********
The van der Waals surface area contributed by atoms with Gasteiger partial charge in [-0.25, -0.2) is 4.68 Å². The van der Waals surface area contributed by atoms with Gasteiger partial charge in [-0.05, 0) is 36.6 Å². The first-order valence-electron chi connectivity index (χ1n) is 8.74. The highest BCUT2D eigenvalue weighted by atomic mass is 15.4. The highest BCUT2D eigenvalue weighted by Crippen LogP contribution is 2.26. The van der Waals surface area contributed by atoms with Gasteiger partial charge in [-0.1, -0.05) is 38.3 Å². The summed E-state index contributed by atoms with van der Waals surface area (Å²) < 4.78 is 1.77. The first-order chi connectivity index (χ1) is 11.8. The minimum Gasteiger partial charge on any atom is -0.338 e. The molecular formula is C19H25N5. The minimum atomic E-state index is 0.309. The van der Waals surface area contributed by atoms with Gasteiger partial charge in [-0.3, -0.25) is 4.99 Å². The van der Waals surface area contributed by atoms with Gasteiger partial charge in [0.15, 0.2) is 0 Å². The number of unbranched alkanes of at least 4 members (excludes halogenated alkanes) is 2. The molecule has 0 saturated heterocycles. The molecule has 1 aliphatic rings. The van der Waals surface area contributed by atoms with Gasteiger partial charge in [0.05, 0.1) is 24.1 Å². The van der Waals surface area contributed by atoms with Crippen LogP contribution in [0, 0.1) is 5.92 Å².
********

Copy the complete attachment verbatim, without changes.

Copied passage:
The van der Waals surface area contributed by atoms with Gasteiger partial charge in [-0.25, -0.2) is 4.68 Å². The van der Waals surface area contributed by atoms with Gasteiger partial charge in [-0.05, 0) is 36.6 Å². The first-order valence-electron chi connectivity index (χ1n) is 8.74. The highest BCUT2D eigenvalue weighted by atomic mass is 15.4. The highest BCUT2D eigenvalue weighted by Crippen LogP contribution is 2.26. The van der Waals surface area contributed by atoms with Gasteiger partial charge in [-0.1, -0.05) is 38.3 Å². The summed E-state index contributed by atoms with van der Waals surface area (Å²) < 4.78 is 1.77. The first-order chi connectivity index (χ1) is 11.8. The minimum Gasteiger partial charge on any atom is -0.338 e. The molecular formula is C19H25N5. The minimum atomic E-state index is 0.309. The van der Waals surface area contributed by atoms with Gasteiger partial charge in [-0.3, -0.25) is 4.99 Å². The van der Waals surface area contributed by atoms with Gasteiger partial charge in [0.15, 0.2) is 0 Å². The number of unbranched alkanes of at least 4 members (excludes halogenated alkanes) is 2. The molecule has 0 saturated heterocycles. The molecule has 1 aliphatic rings. The van der Waals surface area contributed by atoms with Gasteiger partial charge in [0.05, 0.1) is 24.1 Å². The van der Waals surface area contributed by atoms with Crippen LogP contribution in [0, 0.1) is 5.92 Å².